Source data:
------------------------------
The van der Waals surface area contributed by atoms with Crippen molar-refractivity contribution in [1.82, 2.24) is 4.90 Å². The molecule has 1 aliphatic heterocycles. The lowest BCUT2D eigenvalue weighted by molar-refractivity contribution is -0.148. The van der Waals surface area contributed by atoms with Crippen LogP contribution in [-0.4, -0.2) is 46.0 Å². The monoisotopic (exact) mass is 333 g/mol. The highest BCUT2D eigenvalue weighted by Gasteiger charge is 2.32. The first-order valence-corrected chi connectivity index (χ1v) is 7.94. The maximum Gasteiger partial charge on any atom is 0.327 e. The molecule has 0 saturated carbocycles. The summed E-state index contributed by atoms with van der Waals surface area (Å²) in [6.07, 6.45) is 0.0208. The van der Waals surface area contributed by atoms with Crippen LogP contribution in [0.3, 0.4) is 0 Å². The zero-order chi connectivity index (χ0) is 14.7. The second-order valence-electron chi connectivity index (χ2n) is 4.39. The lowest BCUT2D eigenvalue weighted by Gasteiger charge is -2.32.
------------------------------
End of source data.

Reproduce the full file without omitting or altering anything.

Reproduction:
The van der Waals surface area contributed by atoms with Crippen molar-refractivity contribution in [1.82, 2.24) is 4.90 Å². The molecule has 1 aliphatic heterocycles. The lowest BCUT2D eigenvalue weighted by molar-refractivity contribution is -0.148. The van der Waals surface area contributed by atoms with Crippen LogP contribution in [-0.4, -0.2) is 46.0 Å². The monoisotopic (exact) mass is 333 g/mol. The highest BCUT2D eigenvalue weighted by Gasteiger charge is 2.32. The first-order valence-corrected chi connectivity index (χ1v) is 7.94. The maximum Gasteiger partial charge on any atom is 0.327 e. The molecule has 0 saturated carbocycles. The summed E-state index contributed by atoms with van der Waals surface area (Å²) in [6.07, 6.45) is 0.0208. The van der Waals surface area contributed by atoms with Crippen LogP contribution in [0.3, 0.4) is 0 Å². The zero-order chi connectivity index (χ0) is 14.7. The second-order valence-electron chi connectivity index (χ2n) is 4.39. The lowest BCUT2D eigenvalue weighted by Gasteiger charge is -2.32.